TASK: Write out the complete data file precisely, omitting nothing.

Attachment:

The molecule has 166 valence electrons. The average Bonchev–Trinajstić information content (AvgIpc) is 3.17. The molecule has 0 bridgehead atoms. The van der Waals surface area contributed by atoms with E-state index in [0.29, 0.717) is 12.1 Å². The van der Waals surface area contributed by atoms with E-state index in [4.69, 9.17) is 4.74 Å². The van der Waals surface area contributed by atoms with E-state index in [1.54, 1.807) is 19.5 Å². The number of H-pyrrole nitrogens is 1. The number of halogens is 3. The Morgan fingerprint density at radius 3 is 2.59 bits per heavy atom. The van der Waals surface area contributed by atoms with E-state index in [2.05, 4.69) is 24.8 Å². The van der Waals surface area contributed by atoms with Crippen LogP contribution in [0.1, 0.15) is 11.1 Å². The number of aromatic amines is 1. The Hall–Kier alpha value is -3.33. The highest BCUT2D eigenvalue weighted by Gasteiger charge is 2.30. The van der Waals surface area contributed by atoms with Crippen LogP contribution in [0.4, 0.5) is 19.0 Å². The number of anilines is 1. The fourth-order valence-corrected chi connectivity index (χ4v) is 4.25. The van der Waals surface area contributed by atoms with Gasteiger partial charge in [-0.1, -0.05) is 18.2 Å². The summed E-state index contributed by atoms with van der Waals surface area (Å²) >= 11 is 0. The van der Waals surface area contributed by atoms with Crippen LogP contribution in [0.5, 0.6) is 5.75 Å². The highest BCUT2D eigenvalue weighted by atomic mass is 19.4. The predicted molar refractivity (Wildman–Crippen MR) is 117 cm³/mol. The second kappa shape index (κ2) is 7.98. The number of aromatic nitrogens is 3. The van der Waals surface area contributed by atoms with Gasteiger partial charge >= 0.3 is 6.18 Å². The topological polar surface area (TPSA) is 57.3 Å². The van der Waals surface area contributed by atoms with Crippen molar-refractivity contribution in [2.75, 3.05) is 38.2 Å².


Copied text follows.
The molecule has 166 valence electrons. The average Bonchev–Trinajstić information content (AvgIpc) is 3.17. The molecule has 0 bridgehead atoms. The van der Waals surface area contributed by atoms with E-state index in [0.29, 0.717) is 12.1 Å². The van der Waals surface area contributed by atoms with E-state index in [4.69, 9.17) is 4.74 Å². The van der Waals surface area contributed by atoms with E-state index in [1.54, 1.807) is 19.5 Å². The number of H-pyrrole nitrogens is 1. The number of halogens is 3. The Morgan fingerprint density at radius 3 is 2.59 bits per heavy atom. The van der Waals surface area contributed by atoms with E-state index in [2.05, 4.69) is 24.8 Å². The van der Waals surface area contributed by atoms with Crippen LogP contribution in [0.1, 0.15) is 11.1 Å². The number of aromatic amines is 1. The Hall–Kier alpha value is -3.33. The highest BCUT2D eigenvalue weighted by Gasteiger charge is 2.30. The van der Waals surface area contributed by atoms with Crippen LogP contribution in [0.4, 0.5) is 19.0 Å². The number of anilines is 1. The fourth-order valence-corrected chi connectivity index (χ4v) is 4.25. The van der Waals surface area contributed by atoms with Gasteiger partial charge in [-0.1, -0.05) is 18.2 Å². The summed E-state index contributed by atoms with van der Waals surface area (Å²) >= 11 is 0. The van der Waals surface area contributed by atoms with Crippen LogP contribution in [0.5, 0.6) is 5.75 Å². The highest BCUT2D eigenvalue weighted by atomic mass is 19.4. The predicted molar refractivity (Wildman–Crippen MR) is 117 cm³/mol. The second kappa shape index (κ2) is 7.98. The number of aromatic nitrogens is 3. The van der Waals surface area contributed by atoms with Gasteiger partial charge >= 0.3 is 6.18 Å². The topological polar surface area (TPSA) is 57.3 Å². The van der Waals surface area contributed by atoms with Crippen molar-refractivity contribution in [2.75, 3.05) is 38.2 Å².